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Anyone else enjoy Pemmican?

Discussion in 'Food' started by HikingHans, Mar 8, 2014.

  1. HikingHans

    HikingHans Novice Camper

    Hello all. A while back I was introduced to this Native American food that is rich in proteins and fats. Some variants have fruit in them as well. The taste, well, takes some getting used to. However, I've found it to be a good energy source for when hiking. Note there are some products labeled Pemmican that aren't the actual food type, but you can find the real item with a bit of look. Fortunately, where I live, there is a good source for them.

    Anyway, I am just curious if others have tried this and how it worked out for you. Thanks much. :)
  2. Northern Dancer

    Northern Dancer Survivalist

    I think that it's originally a Cree dish and I know that it means fat or grease but I've never tasted it. But...it gives me a challenge to put it on my - Let's try a new food - list.

  3. 2sweed

    2sweed Natural Camper Staff Member

    My understanding of it from what I have read is that the Indians made Pemmican, by pounding berries into meat and before drying and smoking it on wooden racks over a low fire or bed of coals. The melted fat was added after the meat was dried. I have never eaten any of it myself.


    Dictionary of Americanism , Page 315, at the bottom of page.
  4. Northern Dancer

    Northern Dancer Survivalist

    I suppose that Pemmican is liken to the French coureur des bois [runners of the wood] bannock - an unleavened native bread that can be cooked and eaten quickly. I make it on a regular basis - simple ingredients, no refrigeration, and actually quite good. I cheat and use it as a foundation for making pizza in my cast iron skillet.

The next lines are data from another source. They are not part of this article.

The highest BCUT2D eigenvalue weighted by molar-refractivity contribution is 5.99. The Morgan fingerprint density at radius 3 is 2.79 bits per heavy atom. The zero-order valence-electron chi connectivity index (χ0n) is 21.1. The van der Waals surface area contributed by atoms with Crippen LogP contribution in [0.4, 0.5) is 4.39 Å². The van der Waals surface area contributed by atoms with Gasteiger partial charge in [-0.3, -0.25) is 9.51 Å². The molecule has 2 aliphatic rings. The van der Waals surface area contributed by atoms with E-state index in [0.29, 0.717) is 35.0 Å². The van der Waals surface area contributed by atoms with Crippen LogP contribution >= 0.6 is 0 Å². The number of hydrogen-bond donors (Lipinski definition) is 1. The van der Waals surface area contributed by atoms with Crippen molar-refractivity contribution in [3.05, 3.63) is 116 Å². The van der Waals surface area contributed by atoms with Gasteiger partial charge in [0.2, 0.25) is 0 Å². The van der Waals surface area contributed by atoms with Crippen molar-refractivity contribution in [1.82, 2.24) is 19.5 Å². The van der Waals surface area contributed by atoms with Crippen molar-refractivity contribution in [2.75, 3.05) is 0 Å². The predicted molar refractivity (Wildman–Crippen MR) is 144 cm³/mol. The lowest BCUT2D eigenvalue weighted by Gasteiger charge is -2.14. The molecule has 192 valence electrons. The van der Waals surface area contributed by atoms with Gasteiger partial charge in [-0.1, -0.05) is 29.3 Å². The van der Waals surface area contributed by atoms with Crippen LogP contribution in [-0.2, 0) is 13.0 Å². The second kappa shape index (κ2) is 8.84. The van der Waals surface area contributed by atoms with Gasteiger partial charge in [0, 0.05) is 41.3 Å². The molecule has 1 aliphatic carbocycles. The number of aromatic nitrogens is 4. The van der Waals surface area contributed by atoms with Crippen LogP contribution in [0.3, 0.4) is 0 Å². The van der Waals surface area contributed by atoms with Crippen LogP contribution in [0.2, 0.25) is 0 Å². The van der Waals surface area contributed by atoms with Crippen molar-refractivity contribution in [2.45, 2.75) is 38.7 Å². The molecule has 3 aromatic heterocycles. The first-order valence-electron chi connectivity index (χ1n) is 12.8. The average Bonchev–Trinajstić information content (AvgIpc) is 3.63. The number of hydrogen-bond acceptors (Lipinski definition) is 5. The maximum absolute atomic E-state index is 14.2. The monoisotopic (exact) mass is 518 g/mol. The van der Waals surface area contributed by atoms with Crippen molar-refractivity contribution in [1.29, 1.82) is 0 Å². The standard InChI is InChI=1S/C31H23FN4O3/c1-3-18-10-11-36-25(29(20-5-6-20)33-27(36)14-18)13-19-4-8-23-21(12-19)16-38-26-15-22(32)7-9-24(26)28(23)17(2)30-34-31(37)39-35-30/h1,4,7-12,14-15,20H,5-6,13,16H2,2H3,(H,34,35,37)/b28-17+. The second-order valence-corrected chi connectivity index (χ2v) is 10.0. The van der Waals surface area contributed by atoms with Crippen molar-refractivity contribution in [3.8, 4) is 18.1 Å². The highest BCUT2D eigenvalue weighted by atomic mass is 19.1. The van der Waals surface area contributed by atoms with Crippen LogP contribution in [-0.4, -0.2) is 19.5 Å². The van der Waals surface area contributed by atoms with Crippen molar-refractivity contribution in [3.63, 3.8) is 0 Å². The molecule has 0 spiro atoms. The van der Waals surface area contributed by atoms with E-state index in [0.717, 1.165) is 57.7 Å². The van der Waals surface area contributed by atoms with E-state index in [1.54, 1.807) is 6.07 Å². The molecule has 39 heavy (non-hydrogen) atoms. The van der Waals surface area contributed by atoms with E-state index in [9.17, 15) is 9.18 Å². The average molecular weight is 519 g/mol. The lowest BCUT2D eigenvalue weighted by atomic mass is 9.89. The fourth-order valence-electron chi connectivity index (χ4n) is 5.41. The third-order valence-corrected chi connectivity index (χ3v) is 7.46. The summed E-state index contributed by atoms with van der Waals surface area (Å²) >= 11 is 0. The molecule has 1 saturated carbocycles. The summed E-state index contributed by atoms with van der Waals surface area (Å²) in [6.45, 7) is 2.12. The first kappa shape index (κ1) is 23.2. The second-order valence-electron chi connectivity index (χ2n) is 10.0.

I'm going to make some enquiries about Pemmican and give it a try. :finger:

    If you haven't tried it here is the rock bottom recipe for bannock. [No other additions, though you can it you want; best to get the basics down first if you haven't done it before.]

    Medium Serving - one person [Easily packed into baggies for on the trail or for the camp site cooking.]

    1/2 Cup of regular flour [or you can use whole wheat or a mixture of the same.]
    1/8 teaspoon of salt
    1/2 teaspoon of baking powder
    1/2 tablespoon of white or brown sugar
    Thats it...


    Make sure all the ingredients are well mixed in a bowl.
    Add small amounts of water and mix well until you have a sticky ball.
    Place the ball into the middle of a heated greased pan and pat down to the size of a thick pancake.
    When the grease [butter or margarine] is bubbling at the ends turn over and cook the other side.
    The bread should be a golden brown.

    Eat with jams or peanut butter or just plain butter.

    I often roll the bannock into a snake like formation and wind it around a stick and place it near an open fire. It works well too.

    You can try this recipe at home.

    Last edited: Mar 13, 2014
  5. Esperahol

    Esperahol Newbie

    It's a bit of an acquired taste and I don't have the liking for it. I wished I did, but it just isn't in the cards for apparently. That said it seems to be a pretty good choice for those who can't do carbohydrates versus protein.
  6. Northern Dancer

    Northern Dancer Survivalist

  7. Northern Dancer

    Northern Dancer Survivalist

    I learned today that MANITOU PEMMICAN COMPANY makes a Bison Pemmican. [$3.75 Canadian and it can be found at MEC,]

    I'm going to assume that if we can get in Canada there will be other manufacturers in other communities/countries that will be making the same product.

  8. campforums

    campforums Founder Staff Member

    I'll admit Pemmican is something new to me that I haven't heard of, but from what I've read just now online it is quite a good camping food. The meat is dried so it doesn't go bad and is sort of like an olden day slim jim, haha. Although it doesn't look too tasty... I will still give it a try this summer on my next outing.

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